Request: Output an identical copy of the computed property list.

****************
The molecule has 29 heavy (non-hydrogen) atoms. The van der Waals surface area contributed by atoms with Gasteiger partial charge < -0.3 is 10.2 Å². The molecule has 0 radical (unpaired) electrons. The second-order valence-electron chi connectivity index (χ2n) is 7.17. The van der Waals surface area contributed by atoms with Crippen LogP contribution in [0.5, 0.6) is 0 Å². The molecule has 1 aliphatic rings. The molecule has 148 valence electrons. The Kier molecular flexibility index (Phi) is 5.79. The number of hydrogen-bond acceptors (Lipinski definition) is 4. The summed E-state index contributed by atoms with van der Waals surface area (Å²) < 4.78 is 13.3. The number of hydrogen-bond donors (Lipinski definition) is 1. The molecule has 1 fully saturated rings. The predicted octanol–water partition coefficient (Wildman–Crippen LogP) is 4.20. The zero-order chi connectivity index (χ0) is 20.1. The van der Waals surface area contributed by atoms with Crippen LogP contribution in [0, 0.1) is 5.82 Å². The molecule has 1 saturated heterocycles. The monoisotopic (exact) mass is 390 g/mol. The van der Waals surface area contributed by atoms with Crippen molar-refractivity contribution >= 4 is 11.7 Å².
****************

The molecule has 29 heavy (non-hydrogen) atoms. The van der Waals surface area contributed by atoms with Gasteiger partial charge < -0.3 is 10.2 Å². The molecule has 0 radical (unpaired) electrons. The second-order valence-electron chi connectivity index (χ2n) is 7.17. The van der Waals surface area contributed by atoms with Crippen LogP contribution in [0.5, 0.6) is 0 Å². The molecule has 1 aliphatic rings. The molecule has 148 valence electrons. The Kier molecular flexibility index (Phi) is 5.79. The number of hydrogen-bond acceptors (Lipinski definition) is 4. The summed E-state index contributed by atoms with van der Waals surface area (Å²) < 4.78 is 13.3. The number of hydrogen-bond donors (Lipinski definition) is 1. The molecule has 1 fully saturated rings. The predicted octanol–water partition coefficient (Wildman–Crippen LogP) is 4.20. The zero-order chi connectivity index (χ0) is 20.1. The van der Waals surface area contributed by atoms with Crippen LogP contribution in [0, 0.1) is 5.82 Å². The molecule has 1 saturated heterocycles. The monoisotopic (exact) mass is 390 g/mol. The van der Waals surface area contributed by atoms with Crippen molar-refractivity contribution >= 4 is 11.7 Å².